Huntington Disease (HD) is a genetic neurologic disorder characterized by uncontrollable dance-like physical movements, dystonia, impairment in gait and eye movement, cognitive impairment, and psychiatric symptoms.
Predictions of increased basal metabolic rate as a cause of weight loss in HD are consistent with observations of a lower average BMI in presymptomatic carriers of the HD gene and in persons with very early symptoms of liD than in healthy control subjects. However, these previous studies have not ruled out increased energy expenditure (EE) with HD from voluntary movement, such as fidgeting, which may be related to body mass. Therefore, a group of researchers from New York compared 24-hour EE and energy intake in persons with early midstage HD with those of matched controls to determine how HD affects energy balance.
Energy expenditure was measured in 13 subjects with early-stage HD and in 9 controls via indirect calorimetry in a human respiratory chamber. Body composition was assessed to determine fat-flee mass and percentage body fat for each subject by using air-displacement plethysmography. Energy intake was determined by weighing all food provided and all leftovers from an ad libitum diet. Stage of disease was estimated based on the Unified Huntington's Disease Rating Scale and modified Mini-Mental Status examinations.
The 24-hour EE was 11% higher in the HD subjects than in the controls. This difference was due to a higher waking metabolic rate, which was related to a significantly greater displacement of the center of mass by HD subjects than by controls. Both groups were in positive energy balance and exceeded their energy expenditure. However, under flee-living conditions as measured by repeated 24-hour recalls, intake varied much more in the HD subjects than in the controls. The variability in energy intake also increased with the progression of the disease.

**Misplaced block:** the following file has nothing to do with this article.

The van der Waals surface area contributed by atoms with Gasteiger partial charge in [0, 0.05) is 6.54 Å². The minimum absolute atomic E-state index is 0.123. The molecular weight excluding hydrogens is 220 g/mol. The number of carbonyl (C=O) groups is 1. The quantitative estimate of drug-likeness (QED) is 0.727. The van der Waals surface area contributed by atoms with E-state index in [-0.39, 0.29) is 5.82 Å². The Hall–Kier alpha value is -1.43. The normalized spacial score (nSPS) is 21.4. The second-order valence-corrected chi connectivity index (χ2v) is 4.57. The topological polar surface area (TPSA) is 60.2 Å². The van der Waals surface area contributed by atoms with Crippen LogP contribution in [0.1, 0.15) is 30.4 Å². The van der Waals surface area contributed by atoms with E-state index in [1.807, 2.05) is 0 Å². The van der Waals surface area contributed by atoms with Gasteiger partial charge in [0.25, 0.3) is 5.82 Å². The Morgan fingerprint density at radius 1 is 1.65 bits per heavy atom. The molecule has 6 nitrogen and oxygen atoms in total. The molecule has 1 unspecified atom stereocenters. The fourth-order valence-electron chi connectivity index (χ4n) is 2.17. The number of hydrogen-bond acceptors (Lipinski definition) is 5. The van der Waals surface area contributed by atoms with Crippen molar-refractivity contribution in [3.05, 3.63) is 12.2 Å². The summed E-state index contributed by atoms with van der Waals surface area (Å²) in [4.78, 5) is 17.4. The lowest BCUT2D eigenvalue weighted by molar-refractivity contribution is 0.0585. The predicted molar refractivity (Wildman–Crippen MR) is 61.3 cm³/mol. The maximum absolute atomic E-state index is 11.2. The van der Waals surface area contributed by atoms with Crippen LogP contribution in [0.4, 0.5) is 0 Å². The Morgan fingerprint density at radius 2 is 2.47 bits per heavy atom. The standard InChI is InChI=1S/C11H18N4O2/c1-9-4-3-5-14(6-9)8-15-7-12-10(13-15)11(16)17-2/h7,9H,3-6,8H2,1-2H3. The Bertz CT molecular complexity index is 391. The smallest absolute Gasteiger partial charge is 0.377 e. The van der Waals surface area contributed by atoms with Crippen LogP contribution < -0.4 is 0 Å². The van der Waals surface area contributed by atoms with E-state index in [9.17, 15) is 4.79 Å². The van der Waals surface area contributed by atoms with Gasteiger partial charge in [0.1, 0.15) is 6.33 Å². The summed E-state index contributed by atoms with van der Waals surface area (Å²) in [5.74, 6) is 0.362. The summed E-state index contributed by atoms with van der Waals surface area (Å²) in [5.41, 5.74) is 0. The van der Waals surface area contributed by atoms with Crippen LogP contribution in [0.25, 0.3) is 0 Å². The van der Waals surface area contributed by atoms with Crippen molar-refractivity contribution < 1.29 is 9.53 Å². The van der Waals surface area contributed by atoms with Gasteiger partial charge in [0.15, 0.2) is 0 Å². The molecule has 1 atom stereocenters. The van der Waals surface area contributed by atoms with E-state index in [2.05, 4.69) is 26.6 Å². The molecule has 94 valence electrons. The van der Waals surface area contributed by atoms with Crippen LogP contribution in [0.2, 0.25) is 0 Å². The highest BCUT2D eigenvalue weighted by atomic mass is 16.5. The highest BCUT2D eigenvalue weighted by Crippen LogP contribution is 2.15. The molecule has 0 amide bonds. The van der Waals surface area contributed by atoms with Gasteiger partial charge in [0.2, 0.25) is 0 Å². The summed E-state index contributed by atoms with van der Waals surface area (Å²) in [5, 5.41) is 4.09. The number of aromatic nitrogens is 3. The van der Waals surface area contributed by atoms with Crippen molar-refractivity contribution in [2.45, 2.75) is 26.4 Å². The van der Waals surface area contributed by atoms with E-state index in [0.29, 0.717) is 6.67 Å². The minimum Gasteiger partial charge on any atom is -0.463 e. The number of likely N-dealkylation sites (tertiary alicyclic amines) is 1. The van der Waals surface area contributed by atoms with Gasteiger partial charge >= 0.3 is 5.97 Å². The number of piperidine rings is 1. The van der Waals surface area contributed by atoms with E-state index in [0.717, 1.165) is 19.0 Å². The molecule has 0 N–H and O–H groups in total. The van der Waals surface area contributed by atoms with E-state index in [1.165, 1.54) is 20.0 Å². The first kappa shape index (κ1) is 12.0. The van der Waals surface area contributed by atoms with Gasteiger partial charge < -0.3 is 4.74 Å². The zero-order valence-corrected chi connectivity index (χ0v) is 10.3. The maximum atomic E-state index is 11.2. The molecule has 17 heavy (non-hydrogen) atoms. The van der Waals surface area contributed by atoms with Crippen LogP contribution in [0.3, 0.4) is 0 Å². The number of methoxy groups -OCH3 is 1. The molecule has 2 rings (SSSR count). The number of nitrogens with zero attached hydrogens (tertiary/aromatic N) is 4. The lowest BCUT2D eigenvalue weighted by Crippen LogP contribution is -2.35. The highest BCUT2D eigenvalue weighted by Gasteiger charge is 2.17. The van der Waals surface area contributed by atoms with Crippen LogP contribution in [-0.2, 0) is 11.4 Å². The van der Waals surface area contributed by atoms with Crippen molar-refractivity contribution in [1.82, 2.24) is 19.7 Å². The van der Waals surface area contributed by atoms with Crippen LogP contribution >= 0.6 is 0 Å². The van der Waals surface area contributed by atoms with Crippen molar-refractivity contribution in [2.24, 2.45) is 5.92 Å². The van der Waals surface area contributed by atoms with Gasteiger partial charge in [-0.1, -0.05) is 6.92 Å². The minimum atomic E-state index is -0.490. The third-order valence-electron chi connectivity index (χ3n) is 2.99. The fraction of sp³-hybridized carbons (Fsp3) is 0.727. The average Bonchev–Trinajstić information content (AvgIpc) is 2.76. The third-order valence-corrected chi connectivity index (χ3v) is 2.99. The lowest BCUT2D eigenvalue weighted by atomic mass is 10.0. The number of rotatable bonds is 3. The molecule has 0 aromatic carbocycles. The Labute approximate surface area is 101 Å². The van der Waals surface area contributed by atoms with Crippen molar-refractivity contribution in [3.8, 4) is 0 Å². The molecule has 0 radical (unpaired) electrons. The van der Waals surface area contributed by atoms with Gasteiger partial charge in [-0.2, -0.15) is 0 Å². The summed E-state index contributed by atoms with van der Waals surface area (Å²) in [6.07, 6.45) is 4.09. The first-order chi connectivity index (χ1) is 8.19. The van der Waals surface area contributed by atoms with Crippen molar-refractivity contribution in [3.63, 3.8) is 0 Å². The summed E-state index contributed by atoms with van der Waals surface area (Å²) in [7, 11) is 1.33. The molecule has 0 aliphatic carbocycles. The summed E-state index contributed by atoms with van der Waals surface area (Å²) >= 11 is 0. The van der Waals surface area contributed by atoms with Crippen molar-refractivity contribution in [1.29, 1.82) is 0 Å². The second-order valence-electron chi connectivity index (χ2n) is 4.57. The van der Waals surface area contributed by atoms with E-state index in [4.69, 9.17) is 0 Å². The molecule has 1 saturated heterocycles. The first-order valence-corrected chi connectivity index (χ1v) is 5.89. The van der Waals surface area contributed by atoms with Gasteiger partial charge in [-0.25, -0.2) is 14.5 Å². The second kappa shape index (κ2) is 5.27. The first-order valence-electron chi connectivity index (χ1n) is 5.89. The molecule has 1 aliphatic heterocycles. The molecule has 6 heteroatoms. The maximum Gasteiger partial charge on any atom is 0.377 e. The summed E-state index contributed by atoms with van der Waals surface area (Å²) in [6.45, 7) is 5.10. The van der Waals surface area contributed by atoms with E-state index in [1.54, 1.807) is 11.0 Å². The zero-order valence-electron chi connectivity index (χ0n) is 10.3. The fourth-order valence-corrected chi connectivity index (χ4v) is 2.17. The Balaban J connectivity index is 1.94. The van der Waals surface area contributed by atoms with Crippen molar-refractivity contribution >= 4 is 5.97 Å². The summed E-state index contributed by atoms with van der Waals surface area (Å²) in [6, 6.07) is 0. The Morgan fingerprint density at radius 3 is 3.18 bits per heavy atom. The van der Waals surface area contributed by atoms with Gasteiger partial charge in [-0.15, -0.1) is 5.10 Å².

Higher 24-hour EE in persons with early midstage HD is due to increased physical activity, both voluntary and involuntary. However, HD subjects are able to maintain positive energy balance when offered adequate amounts of food in a controlled setting. The variability of energy intake are likely related to the weight loss observed with HD and should be taken into account in nutritional evaluations of persons with HD. Further studies of patients with late-stage HD are warranted.
A. M. Gaba, Kuan Zhang, Karen Marder, et al. Energy Balance in Early-Stage Huntington Disease. Am J Clin Nutr; 81:1335-1341 (June, 2005). [Address reprint requests to A. M. Gaba, Department of Food and Nutrition Services, Milstein Hospital Building 8-211, 177 Fort Washington Avenue, New York, NY 10032. E-mail: firstname.lastname@example.org]
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